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New Russian law would make it difficult to avoid being drafted into war in Ukraine


Russian President Vladimir Putin is expected to sign a new law cracking down on draft dodging. The proposed law raced through Russia's lower and upper houses of parliament this week. And that potentially has big implications for Russia's war plans in Ukraine. To help break it all down for us is NPR's Charles Maynes from Moscow. Hey, Charles.


LIMBONG: All right. So, Charles, what would this law actually do?

MAYNES: Well, you know, on a basic level, it makes it very difficult for Russians, primarily Russian men but some women, to avoid being drafted or conscripted into the war in Ukraine. You know, until now, call-ups had been done through a paper draft summons. In other words, a recruitment officer would deliver a letter to your home or place of work with instructions to report for duty. That's now been replaced or will be replaced by electronic notices - so emails that are issued through an e-governance portal that Russians use to pay utility bills, taxes and that sort of thing. But the key is that any email draft notice would be binding from the moment the government hits send.

LIMBONG: Well, what does that mean in, like, practical terms?

MAYNES: Well, for one, Russians who are issued notices are immediately banned from leaving the country. That primarily concerns men of conscription age, 18 to 27 years old, but also reservists and other members of the military. And those who don't show up to the recruitment office soon face restrictions on everything from getting bank loans to driver's licenses, even acquiring or selling property. Meanwhile, those who refuse service outright risk potential prison time. So for Russians who, for whatever reason, don't want to participate in the war in Ukraine, their options are shrinking fast, especially given that this bill raced through the parliament in just a couple days.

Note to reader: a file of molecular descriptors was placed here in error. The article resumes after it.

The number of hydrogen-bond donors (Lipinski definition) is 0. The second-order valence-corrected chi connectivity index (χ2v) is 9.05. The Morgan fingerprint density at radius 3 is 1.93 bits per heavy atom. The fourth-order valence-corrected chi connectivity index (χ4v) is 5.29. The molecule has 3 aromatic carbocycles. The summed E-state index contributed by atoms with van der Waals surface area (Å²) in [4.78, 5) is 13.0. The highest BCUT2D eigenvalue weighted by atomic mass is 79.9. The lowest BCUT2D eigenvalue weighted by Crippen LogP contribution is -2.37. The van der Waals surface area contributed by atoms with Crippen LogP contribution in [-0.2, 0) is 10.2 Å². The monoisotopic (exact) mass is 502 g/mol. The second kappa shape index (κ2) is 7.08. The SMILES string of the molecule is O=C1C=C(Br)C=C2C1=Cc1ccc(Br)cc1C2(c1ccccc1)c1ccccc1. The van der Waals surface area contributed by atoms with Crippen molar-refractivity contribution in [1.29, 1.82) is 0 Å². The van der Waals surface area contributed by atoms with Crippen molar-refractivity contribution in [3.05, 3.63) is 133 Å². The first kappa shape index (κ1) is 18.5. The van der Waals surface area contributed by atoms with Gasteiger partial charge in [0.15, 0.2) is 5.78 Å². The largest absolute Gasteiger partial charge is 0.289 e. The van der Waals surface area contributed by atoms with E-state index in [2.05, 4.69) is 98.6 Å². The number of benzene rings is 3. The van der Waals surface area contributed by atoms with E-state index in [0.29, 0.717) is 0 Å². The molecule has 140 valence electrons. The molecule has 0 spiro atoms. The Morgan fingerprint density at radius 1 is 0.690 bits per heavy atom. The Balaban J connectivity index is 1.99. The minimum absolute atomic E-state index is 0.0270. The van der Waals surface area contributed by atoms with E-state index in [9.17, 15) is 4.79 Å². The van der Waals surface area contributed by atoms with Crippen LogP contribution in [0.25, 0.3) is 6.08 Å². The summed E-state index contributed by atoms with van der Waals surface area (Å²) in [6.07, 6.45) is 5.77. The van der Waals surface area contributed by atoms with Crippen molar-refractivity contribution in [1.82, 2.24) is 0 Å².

LIMBONG: Why does the Kremlin say this law is necessary?

MAYNES: Well, it helps to back up to the mass mobilization drive from last fall. This is when President Vladimir Putin called up an additional 300,000 troops for the war in Ukraine, which did several things. You know, on the one hand, it provided reinforcements for the front line, but it also prompted hundreds of thousands of Russians, particularly younger Russians, to flee for the borders to avoid the draft. And even Russians who stayed often managed to dodge military service by switching addresses or going into hiding or even ignoring the draft notices outright. In fact, the Kremlin and lawmakers point to the chaos of that mobilization drive in justifying the new law, saying it was time to close these loopholes and modernize the system.

LIMBONG: All right. So, Charles, does this mean those still in Russia are facing military service immediately? Like, are they facing a second wave of mobilization?

MAYNES: Well, the Kremlin insists no. And whether more Russians are called up to fight in Ukraine would seem to depend on what happens over the next several months, particularly as Ukraine prepares to launch a counteroffensive. You know, recently, the Kremlin's focus has been on recruiting volunteers, signing up contract soldiers by offering far higher salaries to fight in Ukraine than most could earn at home. And it's easy to understand why. You know, the mobilization announcement was deeply unpopular. Last year we saw protests across the country, the troops themselves complaining of being ill-equipped or ill-trained. You know, and all of this led President Putin publicly to acknowledge mistakes had been made. And so as the Kremlin seems to be preparing for a long war in Ukraine, the new approach appears to be replenishing forces but on a much slower burn. And this new law would allow them to do it.

LIMBONG: NPR's Charles Maynes. Thanks so much.

MAYNES: Thank you.